Based on the review of the CEPM Report released, regarding the sinking of M/T ERIKA. Some miles south of the coast of Brittany, it has been noted that the ship-owner and the ship-manager of the vessel having the responsibility for the maintenance of the ship, relied on the inspection procedure of vessel’s classification society. Moreover, it is evident that vessel’s classification society was not able to effectively monitor the deteriorating structural condition of the vessel. Even though some areas of concern have been identified and inadequate mitigating measures have been taken.
At this point, we have to note the ship-manager’s lack or ineffective preventive maintenance procedures which should be in place in order to identify the problematic areas concerning the structural integrity of the vessel and adequate corrective actions should be taken prior the escalation of the problem. In addition the ship-owner and ship-manager since they were aware of the condition of the ship and based on past incidents involving sister vessels like M/T ERIKA, they should have utilized a more effective and elaborated preventive maintenance procedure including visits from superintends at predetermined-frequent intervals and not upon vessel’s dry-docking periods only.
Ship-owners and ship managers should not rely on the classification societies for managing their risks. The International Association of Classification Societies (IACS) state that the certificate of class is not an evidence providing proof regarding the seaworthiness of the vessel (IACS, n.d).In addition to the above the classification society surveyor will attend the ship on an average of once per year were the attending class surveyor will perform a sample inspection of the structure and machinery equipment of the vessel and as it is stated it is not possible to inspect every single area or equipment of the ship (IACS, n.d.).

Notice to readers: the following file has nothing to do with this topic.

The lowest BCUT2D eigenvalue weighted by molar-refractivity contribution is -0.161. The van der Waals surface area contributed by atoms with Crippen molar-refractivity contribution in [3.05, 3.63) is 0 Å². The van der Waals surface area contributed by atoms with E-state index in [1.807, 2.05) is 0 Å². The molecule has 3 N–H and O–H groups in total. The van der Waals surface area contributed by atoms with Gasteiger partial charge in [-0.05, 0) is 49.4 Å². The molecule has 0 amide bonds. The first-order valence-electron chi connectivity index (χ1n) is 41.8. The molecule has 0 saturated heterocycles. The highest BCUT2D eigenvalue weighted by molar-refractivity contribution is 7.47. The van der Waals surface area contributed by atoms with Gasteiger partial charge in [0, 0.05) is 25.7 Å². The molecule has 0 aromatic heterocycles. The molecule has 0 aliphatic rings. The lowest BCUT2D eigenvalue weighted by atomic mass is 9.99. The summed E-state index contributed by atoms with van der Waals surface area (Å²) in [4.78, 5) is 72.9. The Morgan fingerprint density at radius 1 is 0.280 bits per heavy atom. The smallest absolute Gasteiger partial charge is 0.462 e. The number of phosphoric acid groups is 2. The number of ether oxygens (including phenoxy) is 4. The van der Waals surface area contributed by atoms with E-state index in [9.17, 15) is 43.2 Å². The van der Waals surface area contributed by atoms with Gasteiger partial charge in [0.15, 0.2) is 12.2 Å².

Therefore, according to IACS (n.d.) the ship-owner and ship manager is responsible for the safety of the vessel who they have to establish cooperation with the classification society addressing and reporting all issues which may affect the class status and seaworthiness of the ship.
In view of the above and following the requirements of the ISM code (2010, p.10), ship-owning and ship-managing companies are entitled to produce and follow documented procedures including the maintenance of their ships and ensure overall safe operation.
2. What were the significant risk management issues in this incident for the following stakeholders?
• Vessel Owner
As mentioned in the report (CEPM, n.d) the ship-owner was mainly occupied with the administrative, financial, commercial and legal proceedings of the vessel.
However, as previously mentioned by my classmates the owner concern is to safeguard their asset which in this case is the vessel. Therefore, the ship-owner ought to exercise due diligence for the appointment of the technical management of the ship,...